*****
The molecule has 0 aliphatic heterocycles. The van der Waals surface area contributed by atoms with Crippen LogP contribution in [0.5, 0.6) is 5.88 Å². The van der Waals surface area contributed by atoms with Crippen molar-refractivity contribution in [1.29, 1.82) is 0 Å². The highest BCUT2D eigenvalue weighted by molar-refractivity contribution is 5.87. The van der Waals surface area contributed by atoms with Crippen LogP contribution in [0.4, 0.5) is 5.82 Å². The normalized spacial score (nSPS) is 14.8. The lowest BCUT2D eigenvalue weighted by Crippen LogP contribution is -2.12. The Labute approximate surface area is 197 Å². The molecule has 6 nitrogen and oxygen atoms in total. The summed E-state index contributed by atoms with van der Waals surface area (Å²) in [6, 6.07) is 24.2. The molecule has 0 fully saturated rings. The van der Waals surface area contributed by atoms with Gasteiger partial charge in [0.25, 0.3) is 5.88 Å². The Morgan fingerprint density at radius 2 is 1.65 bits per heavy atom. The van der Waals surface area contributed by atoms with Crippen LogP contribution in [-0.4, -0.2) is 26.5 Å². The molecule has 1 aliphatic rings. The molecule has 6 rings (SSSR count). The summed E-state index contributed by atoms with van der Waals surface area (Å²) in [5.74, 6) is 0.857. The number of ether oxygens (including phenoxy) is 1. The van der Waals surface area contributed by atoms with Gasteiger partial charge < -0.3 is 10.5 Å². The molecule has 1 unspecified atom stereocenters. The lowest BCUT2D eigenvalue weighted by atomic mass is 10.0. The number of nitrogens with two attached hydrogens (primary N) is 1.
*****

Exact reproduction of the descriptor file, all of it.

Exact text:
The molecule has 0 aliphatic heterocycles. The van der Waals surface area contributed by atoms with Crippen LogP contribution in [0.5, 0.6) is 5.88 Å². The van der Waals surface area contributed by atoms with Crippen molar-refractivity contribution in [1.29, 1.82) is 0 Å². The highest BCUT2D eigenvalue weighted by molar-refractivity contribution is 5.87. The van der Waals surface area contributed by atoms with Crippen LogP contribution in [0.4, 0.5) is 5.82 Å². The normalized spacial score (nSPS) is 14.8. The lowest BCUT2D eigenvalue weighted by Crippen LogP contribution is -2.12. The Labute approximate surface area is 197 Å². The molecule has 6 nitrogen and oxygen atoms in total. The summed E-state index contributed by atoms with van der Waals surface area (Å²) in [6, 6.07) is 24.2. The molecule has 0 fully saturated rings. The van der Waals surface area contributed by atoms with Gasteiger partial charge in [0.25, 0.3) is 5.88 Å². The Morgan fingerprint density at radius 2 is 1.65 bits per heavy atom. The van der Waals surface area contributed by atoms with Crippen LogP contribution in [-0.4, -0.2) is 26.5 Å². The molecule has 1 aliphatic rings. The molecule has 6 rings (SSSR count). The summed E-state index contributed by atoms with van der Waals surface area (Å²) in [5.74, 6) is 0.857. The number of ether oxygens (including phenoxy) is 1. The van der Waals surface area contributed by atoms with Gasteiger partial charge < -0.3 is 10.5 Å². The molecule has 1 unspecified atom stereocenters. The lowest BCUT2D eigenvalue weighted by atomic mass is 10.0. The number of nitrogens with two attached hydrogens (primary N) is 1.